America also claims that it is a bastion of "human rights," and, in that alleged "spirit," the United States Senate, in 2009, began "investigating" the CIA's use of torture.  Yet, while many so-called "developing" countries were actually convicting and imprisoning torturers and human rights abusers, the United States government basically said in its final report that "the CIA was a naughty boy, but we're not going to do a damn thing about it, except classify this report so the American public can't read it."

America further claims that its citizens cannot be deprived of "life, liberty, and property" without "due process of law."  But tell that to sixteen-year-old Abdulrahman al-Awlaki, an American citizen who, in 2011, was killed in an American orchestrated drone strike. 


But even that wasn't enough.  To outdo Obama, Donald Trump, in 2017, ordered a commando "raid" that killed Abdulrahman's eight-year-old sister Nawar, who was also an American citizen.


Strange how the so-called "war on terrorism" is making it difficult to discern who the real terrorists truly are.


But those familiar with history already knew that all these myths had been shattered fifty years ago (on December 4, 1969) in an apartment in Chicago.  It was on that day that Chicago Black Panther leader Fred Hampton and Mark Clark, leader of the Peoria Chapter, were extrajudicially executed.


As I said in my Pravda.Report article, Why "Black Lives Matter" Matters, (October 18, 2019), groups that advocate for social change often face obstacles both internally and externally that can dilute their effectiveness, and even destroy them completely.  And the Black Panther Party (BPP) was no exception.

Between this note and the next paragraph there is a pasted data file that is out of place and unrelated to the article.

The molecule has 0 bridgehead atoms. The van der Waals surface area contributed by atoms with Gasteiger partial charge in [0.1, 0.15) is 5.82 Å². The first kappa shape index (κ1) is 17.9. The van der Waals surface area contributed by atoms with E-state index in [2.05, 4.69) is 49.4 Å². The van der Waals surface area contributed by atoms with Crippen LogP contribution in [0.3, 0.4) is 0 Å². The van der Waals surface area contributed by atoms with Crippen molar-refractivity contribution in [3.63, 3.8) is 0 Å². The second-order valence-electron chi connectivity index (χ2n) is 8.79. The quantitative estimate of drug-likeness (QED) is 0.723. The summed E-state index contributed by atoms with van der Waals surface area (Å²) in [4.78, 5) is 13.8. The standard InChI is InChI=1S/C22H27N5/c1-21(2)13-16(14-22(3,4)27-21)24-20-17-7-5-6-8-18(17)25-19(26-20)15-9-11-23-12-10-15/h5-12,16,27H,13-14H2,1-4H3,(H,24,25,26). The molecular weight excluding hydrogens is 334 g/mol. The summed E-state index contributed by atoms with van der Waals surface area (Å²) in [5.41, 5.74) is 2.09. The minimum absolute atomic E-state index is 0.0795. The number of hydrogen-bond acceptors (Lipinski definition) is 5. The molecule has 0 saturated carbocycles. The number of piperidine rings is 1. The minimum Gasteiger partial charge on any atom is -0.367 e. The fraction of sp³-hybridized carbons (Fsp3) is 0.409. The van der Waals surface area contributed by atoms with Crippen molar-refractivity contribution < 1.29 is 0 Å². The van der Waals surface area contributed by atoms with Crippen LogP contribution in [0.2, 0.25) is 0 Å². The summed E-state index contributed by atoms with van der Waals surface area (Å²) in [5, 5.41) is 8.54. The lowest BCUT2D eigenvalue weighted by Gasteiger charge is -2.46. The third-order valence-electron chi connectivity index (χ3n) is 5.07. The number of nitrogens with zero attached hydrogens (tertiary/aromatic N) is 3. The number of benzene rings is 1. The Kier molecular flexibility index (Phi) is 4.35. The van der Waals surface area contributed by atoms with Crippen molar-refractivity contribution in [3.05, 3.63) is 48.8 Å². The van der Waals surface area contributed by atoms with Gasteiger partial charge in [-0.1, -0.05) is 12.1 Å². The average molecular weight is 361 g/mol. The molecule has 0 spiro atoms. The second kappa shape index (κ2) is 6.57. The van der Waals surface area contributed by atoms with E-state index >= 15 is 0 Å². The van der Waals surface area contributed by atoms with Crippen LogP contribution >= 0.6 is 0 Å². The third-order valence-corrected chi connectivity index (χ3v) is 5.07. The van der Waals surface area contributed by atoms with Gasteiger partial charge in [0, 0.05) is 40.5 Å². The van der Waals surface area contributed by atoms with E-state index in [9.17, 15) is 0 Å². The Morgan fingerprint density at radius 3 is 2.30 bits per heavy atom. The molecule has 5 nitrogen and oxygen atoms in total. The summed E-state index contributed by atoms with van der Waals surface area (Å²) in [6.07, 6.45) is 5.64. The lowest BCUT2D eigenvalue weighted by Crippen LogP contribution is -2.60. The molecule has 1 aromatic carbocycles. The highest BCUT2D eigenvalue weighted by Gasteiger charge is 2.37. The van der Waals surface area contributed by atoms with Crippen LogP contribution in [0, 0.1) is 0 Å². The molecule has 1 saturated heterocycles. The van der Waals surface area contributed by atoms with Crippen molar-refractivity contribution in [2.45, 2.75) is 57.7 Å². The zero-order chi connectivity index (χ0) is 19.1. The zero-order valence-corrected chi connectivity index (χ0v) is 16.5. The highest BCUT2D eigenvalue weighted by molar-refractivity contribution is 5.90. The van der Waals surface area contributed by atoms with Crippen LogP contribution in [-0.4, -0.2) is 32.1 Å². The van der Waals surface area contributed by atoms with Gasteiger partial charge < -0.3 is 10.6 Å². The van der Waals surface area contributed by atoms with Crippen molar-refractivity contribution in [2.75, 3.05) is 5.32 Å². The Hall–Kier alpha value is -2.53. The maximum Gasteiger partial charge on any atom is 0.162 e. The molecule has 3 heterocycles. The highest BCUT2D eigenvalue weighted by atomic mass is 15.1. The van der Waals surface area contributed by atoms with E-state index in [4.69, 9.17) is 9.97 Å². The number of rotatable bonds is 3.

Formed during the late 1960s, the Panthers favored Malcolm X's doctrine of self-defense "by any means necessary," over Dr. Martin Luther King Jr.'s advocacy of non-violent resistance.


Their emphasis on global revolution, and acceptance of members of all races, earned them the ire of many Black Nationalist groups who believed the Panthers were not focused enough on issues unique to African-Americans.



There is some merit to this argument, since many successful revolutions throughout history did little to improve the plight of racial, religious, and/or ethnic minorities, and in some cases even made their situations worse.


In fact, one of the myths of the American revolution is that it sought to fulfill the dream that "all men are created equal."  Yet, these words so sanctified in the Declaration of Independence not only failed to include women, but this Declaration also denounced "merciless Indian Savages whose known rule of warfare, is an undistinguished destruction of all ages, sexes, and conditions."